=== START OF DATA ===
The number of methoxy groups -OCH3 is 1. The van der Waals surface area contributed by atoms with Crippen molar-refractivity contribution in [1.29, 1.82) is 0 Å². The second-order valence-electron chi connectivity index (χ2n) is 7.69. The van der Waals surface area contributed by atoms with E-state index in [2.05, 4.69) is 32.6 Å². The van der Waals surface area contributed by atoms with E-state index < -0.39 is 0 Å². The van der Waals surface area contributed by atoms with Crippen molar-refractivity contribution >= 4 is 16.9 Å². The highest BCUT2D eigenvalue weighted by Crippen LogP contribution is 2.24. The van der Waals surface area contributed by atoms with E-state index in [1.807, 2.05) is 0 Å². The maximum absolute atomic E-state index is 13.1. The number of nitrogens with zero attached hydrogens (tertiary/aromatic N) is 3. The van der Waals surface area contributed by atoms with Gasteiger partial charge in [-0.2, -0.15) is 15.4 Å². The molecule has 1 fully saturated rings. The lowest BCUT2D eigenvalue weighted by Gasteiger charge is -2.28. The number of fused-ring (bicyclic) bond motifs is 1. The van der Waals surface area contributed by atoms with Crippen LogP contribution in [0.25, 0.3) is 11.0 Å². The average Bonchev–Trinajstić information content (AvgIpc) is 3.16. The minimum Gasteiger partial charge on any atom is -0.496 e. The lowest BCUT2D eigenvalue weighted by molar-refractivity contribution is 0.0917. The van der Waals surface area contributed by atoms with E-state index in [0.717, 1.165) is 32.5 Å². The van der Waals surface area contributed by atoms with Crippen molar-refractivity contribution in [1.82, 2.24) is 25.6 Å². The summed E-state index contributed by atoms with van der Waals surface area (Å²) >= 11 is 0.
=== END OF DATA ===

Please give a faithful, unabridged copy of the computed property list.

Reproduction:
The number of methoxy groups -OCH3 is 1. The van der Waals surface area contributed by atoms with Crippen molar-refractivity contribution in [1.29, 1.82) is 0 Å². The second-order valence-electron chi connectivity index (χ2n) is 7.69. The van der Waals surface area contributed by atoms with E-state index in [2.05, 4.69) is 32.6 Å². The van der Waals surface area contributed by atoms with E-state index < -0.39 is 0 Å². The van der Waals surface area contributed by atoms with Crippen molar-refractivity contribution >= 4 is 16.9 Å². The highest BCUT2D eigenvalue weighted by Crippen LogP contribution is 2.24. The van der Waals surface area contributed by atoms with E-state index in [1.807, 2.05) is 0 Å². The maximum absolute atomic E-state index is 13.1. The number of nitrogens with zero attached hydrogens (tertiary/aromatic N) is 3. The van der Waals surface area contributed by atoms with Gasteiger partial charge in [-0.2, -0.15) is 15.4 Å². The molecule has 1 fully saturated rings. The lowest BCUT2D eigenvalue weighted by Gasteiger charge is -2.28. The number of fused-ring (bicyclic) bond motifs is 1. The van der Waals surface area contributed by atoms with Crippen LogP contribution in [0.25, 0.3) is 11.0 Å². The average Bonchev–Trinajstić information content (AvgIpc) is 3.16. The minimum Gasteiger partial charge on any atom is -0.496 e. The lowest BCUT2D eigenvalue weighted by molar-refractivity contribution is 0.0917. The van der Waals surface area contributed by atoms with E-state index in [0.717, 1.165) is 32.5 Å². The van der Waals surface area contributed by atoms with Crippen molar-refractivity contribution in [1.82, 2.24) is 25.6 Å². The summed E-state index contributed by atoms with van der Waals surface area (Å²) >= 11 is 0.